We have developed a measure called PACT-M, which is made up of two parts:

  • Part 1 includes 9 questions mostly relating to hospital care. This will be administered shortly after hospital discharge.
  • Part 2 includes 8 questions about managing health care at home and this will be administered at around one month after discharge from hospital.

Both parts of the measure include questions about adverse events such as falls and infections.

The measure will be used in testing out the effectiveness of our intervention in WP6.

Both the development and validation of the measure have now been published.  See the Publications and Outputs section below for all reports and conference presentations relating to this work package.

WP4 - Developing the intervention 'Your Care Needs You'

Status – complete

Prior to working with stakeholders we took the findings from WP1 and WP2 to perform a mapping exercise to explore the key activities that patients need to undertake after discharge to manage their own health effectively. We then looked at opportunities that are available to prepare patients for these activities while they are in hospital.  The mapping process was called FRAM (see outputs below for our paper) and the key activities that we identified for the intervention are:

1) medicines;

2) health and well-being;

3) Getting moving;

4) knowing what to expect after discharge.

We aim to support older patients to be more involved in their care to ‘know more’ and ‘do more’ in hospital in advance of their discharge home. We involved a number of stakeholders (staff from health and social care and the third sector, and members of our patient panel) to help design the intervention.  The intervention called ‘Your Care Needs You! comprises a patient-held  booklet, a short patient film and enhanced discharge documents.  Staff will be supported to  encourage patient involvement across the four activities through behaviour change techniques.  We conducted a formative evaluation of the intervention and made changes based on patient and staff feedback.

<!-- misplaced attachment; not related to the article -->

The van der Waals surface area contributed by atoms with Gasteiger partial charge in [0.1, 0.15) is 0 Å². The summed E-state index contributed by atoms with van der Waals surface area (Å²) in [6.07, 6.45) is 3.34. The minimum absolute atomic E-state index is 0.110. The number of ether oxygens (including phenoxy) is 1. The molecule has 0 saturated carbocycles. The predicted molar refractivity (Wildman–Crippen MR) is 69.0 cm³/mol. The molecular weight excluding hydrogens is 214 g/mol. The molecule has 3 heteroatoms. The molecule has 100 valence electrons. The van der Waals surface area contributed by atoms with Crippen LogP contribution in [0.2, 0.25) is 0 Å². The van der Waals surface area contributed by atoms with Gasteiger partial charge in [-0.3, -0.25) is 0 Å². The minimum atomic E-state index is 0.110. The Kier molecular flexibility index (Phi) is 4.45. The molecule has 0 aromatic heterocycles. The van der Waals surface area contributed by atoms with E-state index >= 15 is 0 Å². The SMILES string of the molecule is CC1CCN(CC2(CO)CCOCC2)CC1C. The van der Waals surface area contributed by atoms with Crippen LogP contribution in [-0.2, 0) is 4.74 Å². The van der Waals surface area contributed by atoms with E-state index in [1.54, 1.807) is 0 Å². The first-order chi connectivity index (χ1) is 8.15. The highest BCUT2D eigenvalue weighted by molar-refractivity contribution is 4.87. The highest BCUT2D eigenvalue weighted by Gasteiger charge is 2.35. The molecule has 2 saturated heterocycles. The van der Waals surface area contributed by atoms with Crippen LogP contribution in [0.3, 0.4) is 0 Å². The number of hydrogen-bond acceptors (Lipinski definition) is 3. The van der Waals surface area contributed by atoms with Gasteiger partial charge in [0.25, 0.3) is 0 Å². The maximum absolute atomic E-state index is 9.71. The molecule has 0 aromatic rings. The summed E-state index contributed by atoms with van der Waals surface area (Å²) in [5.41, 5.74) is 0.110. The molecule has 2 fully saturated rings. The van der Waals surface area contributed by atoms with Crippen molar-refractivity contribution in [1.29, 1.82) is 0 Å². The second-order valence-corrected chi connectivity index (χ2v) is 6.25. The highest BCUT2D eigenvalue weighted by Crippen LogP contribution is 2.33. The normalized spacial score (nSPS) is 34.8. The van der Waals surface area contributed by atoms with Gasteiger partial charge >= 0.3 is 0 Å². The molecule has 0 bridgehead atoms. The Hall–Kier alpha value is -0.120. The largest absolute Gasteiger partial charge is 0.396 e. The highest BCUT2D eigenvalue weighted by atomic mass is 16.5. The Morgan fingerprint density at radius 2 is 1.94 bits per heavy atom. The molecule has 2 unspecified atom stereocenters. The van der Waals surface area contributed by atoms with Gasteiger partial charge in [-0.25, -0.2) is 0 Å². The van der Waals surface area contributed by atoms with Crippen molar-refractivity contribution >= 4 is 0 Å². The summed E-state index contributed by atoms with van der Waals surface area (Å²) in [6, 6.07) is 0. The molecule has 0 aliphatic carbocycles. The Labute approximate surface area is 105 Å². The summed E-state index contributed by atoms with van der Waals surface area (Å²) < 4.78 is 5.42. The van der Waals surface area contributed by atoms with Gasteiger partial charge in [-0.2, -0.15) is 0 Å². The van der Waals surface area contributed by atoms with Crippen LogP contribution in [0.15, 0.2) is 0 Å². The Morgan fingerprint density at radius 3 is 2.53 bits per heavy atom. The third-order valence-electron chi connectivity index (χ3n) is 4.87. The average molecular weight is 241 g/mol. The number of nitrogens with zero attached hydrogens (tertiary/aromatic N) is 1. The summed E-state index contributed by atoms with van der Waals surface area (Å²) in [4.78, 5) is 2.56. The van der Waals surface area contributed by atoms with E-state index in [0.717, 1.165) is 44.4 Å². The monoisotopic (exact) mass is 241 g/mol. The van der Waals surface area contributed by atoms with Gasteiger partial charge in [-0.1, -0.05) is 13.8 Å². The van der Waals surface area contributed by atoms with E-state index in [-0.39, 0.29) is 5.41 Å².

We are currently writing reports on the development and pilot testing of the intervention and when these are available we will upload them to the Publications and Outputs section below.

Click on the image below to see a visual summary of our intervention development work.

WP5 - Feasibility testing of the ‘Your Care Needs You’ Intervention

Status – Complete

The trial feasibility study was conducted between November 2019 and April 2020. It involved nine wards from three hospital trusts. We have completed all data collection and follow-up and we are currently analysing the results. Knowledge gained from the feasibility trial has been invaluable and has been incorporated in the processes for the final full cluster randomised controlled trial in WP6.

A paper reporting the protocol for this study has now been published and can be found in the Publications and Output section below.

 

WP6 - A cluster randomised controlled trial of the effectiveness and cost-effectiveness of PACT and parallel process evaluation

Status – delayed start due to COVID-19. Anticipate starting in early 2021.

Here we will assess the effectiveness and cost-effectiveness of the PACT intervention within a cluster randomised controlled trial. Our main outcome measure will be unplanned hospital re-admissions rates comparing wards where the PACT has been delivered to those where usual care is provided. We will also evaluate whether the PACT intervention improves patient experience, safety and quality of life using the PACT-M (see WP3 for more information) and reduces NHS costs.